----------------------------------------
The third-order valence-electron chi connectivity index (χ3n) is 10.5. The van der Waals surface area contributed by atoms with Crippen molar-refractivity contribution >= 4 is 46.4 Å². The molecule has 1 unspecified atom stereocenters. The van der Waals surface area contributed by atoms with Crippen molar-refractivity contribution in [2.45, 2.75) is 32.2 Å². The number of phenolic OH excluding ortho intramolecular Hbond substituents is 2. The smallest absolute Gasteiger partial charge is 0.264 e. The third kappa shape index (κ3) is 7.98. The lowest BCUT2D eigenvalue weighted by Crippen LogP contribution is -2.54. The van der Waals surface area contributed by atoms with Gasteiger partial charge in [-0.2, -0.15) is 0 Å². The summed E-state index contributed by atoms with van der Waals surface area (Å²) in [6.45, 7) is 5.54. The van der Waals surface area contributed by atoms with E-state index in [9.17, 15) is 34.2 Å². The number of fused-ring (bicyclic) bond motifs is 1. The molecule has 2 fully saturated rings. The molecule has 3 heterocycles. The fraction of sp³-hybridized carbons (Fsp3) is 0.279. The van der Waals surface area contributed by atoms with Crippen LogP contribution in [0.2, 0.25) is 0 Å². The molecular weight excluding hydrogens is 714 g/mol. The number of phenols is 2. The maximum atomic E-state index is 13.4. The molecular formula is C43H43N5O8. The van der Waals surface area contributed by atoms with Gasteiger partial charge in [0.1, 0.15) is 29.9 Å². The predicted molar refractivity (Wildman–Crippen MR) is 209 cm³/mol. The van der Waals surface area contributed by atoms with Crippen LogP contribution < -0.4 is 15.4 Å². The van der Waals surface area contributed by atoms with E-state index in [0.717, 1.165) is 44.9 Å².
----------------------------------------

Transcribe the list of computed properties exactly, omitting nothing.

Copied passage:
The third-order valence-electron chi connectivity index (χ3n) is 10.5. The van der Waals surface area contributed by atoms with Crippen molar-refractivity contribution >= 4 is 46.4 Å². The molecule has 1 unspecified atom stereocenters. The van der Waals surface area contributed by atoms with Crippen molar-refractivity contribution in [2.45, 2.75) is 32.2 Å². The number of phenolic OH excluding ortho intramolecular Hbond substituents is 2. The smallest absolute Gasteiger partial charge is 0.264 e. The third kappa shape index (κ3) is 7.98. The lowest BCUT2D eigenvalue weighted by Crippen LogP contribution is -2.54. The van der Waals surface area contributed by atoms with Gasteiger partial charge in [-0.2, -0.15) is 0 Å². The summed E-state index contributed by atoms with van der Waals surface area (Å²) in [6.45, 7) is 5.54. The van der Waals surface area contributed by atoms with E-state index in [9.17, 15) is 34.2 Å². The number of fused-ring (bicyclic) bond motifs is 1. The molecule has 2 fully saturated rings. The molecule has 3 heterocycles. The fraction of sp³-hybridized carbons (Fsp3) is 0.279. The van der Waals surface area contributed by atoms with Crippen LogP contribution in [0.2, 0.25) is 0 Å². The molecular weight excluding hydrogens is 714 g/mol. The number of phenols is 2. The maximum atomic E-state index is 13.4. The molecular formula is C43H43N5O8. The van der Waals surface area contributed by atoms with Gasteiger partial charge in [0.1, 0.15) is 29.9 Å². The predicted molar refractivity (Wildman–Crippen MR) is 209 cm³/mol. The van der Waals surface area contributed by atoms with Crippen LogP contribution < -0.4 is 15.4 Å². The van der Waals surface area contributed by atoms with E-state index in [0.717, 1.165) is 44.9 Å².